The exposition was structured in a way that people could experience first hand what it means to be a toilet or human waste. On their path through the exposition, visitors were guided by the toilets or pieces of human waste who highlighted their personal views and feelings on what feels to be a toilet or a piece of poo. That being said, the most fun parts were undoubtedly the “Toilet Slide”, in which people, dressed as poos, could slide through a large-sized toilet and walk their way through the sewers until they’ve reached the ocean, their final destination. At the end of the exposition, a singing “Toilet Choir” concluded the tour outlining one last time the virtues of toilets and how they benefit mankind.

This was a unique exposition and definitely something that makes Japan kind of unique in the way they present knowledge regarding delicate themes.

The exposition is usually held from July until October each year, but even outside these dates, the Miraikan is definitely a museum that one should visit while in Tokyo, and if only to see the giant LCD globe in the main hall.

Best regards,

The GPES Student Group

(Pictures ©2014 Kim)

Solar Farmers in Japan to Harvest Electricity with Crops

Solar Farmers in Japan to Harvest Electricity with Crops

Farmers in Japan are maximising use of farmland by harnessing solar energy not only for food but also electricity. Sounds like a pretty good idea but may have some negative effects on land use as certain crops like rice do not flourish in the shade. Thoughts?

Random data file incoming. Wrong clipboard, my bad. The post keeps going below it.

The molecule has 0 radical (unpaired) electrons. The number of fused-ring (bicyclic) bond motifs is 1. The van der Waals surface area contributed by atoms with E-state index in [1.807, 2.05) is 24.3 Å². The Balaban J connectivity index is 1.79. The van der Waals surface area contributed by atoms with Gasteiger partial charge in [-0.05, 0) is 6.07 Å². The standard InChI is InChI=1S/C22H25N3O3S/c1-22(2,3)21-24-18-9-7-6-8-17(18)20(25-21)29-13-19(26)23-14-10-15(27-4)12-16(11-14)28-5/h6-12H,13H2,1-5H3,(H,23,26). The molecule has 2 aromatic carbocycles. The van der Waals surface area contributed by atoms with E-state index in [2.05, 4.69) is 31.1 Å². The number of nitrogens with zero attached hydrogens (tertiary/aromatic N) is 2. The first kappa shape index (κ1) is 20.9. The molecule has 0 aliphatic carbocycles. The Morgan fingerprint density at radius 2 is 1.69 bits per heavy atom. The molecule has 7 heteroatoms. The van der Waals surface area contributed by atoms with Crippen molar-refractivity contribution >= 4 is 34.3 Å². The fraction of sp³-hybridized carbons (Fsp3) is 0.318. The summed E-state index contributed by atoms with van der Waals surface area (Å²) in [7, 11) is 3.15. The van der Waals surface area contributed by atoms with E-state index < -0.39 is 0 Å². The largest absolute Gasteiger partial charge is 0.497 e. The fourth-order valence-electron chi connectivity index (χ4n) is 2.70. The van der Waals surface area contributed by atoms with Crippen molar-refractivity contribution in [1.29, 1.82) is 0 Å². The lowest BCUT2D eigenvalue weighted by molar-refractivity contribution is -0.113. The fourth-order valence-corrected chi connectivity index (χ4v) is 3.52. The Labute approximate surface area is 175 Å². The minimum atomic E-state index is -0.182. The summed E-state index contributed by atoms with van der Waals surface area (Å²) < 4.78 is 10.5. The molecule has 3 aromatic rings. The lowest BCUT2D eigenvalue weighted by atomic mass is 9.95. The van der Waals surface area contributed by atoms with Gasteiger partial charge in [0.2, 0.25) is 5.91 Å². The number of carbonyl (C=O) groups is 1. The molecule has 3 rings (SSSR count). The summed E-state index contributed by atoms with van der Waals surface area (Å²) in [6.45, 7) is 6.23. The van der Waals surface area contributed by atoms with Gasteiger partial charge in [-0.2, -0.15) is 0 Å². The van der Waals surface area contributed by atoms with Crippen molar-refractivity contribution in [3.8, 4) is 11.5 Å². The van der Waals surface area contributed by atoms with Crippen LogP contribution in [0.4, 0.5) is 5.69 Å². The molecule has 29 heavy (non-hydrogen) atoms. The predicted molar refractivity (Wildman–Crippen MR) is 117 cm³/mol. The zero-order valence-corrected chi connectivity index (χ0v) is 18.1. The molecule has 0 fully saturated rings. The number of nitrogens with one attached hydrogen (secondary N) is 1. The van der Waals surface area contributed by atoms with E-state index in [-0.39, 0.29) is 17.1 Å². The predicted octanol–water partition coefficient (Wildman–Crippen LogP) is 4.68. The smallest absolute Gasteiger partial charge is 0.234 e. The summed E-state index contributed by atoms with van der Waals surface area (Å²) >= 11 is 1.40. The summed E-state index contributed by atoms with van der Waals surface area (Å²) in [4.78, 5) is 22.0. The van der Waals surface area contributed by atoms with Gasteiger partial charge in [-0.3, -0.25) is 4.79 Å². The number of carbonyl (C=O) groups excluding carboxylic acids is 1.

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(Photo credits: Ryo Sugawara/Japan Organics Recycling Association (JORA))

130th Life Science GPES Seminar

Growth Anisotropy in Plants: Scaling Up from Single Cell to Stem.

Dr. Tobias I. Baskin

University of Massachusetts, Amherst.

“Endless forms, most beautiful” – Charles Darwin

During the 130th Life Science Seminar, Dr. Baskin opined that ‘beautiful’ could be replaced by ‘functional’ – the myriad structures found in the plant kingdom are all results of millennia of fine-tuning so as to meet various requirements in functionality. A leaf is flat in order to absorb as much light as it can. A tendril extends almost two-dimensionally (i.e. a line) to grasp at supports. His research objectives are to understand why plants grow not isotropically, but anisotropically and the mechanisms by which plant cells allow this growth. In this manner, he uses a combination of biology and engineering in order to come up with theories about how plant cells deal with stress and strain. It was extremely enlightening; especially so with the question and answer session at the end, where students shot queries at him about both his research and his choice of career path which were answered openly and eloquently by Dr. Baskin.

Understanding plant biomechanics is all well and good, but throughout the talk I wondered about what the purpose of his research was. The answer? There isn’t one. His research can be said to be ‘basic research’. Instead of research that has a purpose such as understanding the mechanism of carbon uptake by the ocean in order to mitigate climate change, Dr. Baskin does investigative research into plant growth for the pure love and curiosity of it. Pure research furthers human knowledge without specific applications in mind but may one day be used as a foundation for progress. Applied research is useful, but without pure research contributing to the pool of knowledge, many new innovations (e.g. the discovery of X-rays for medical use) would not have existed.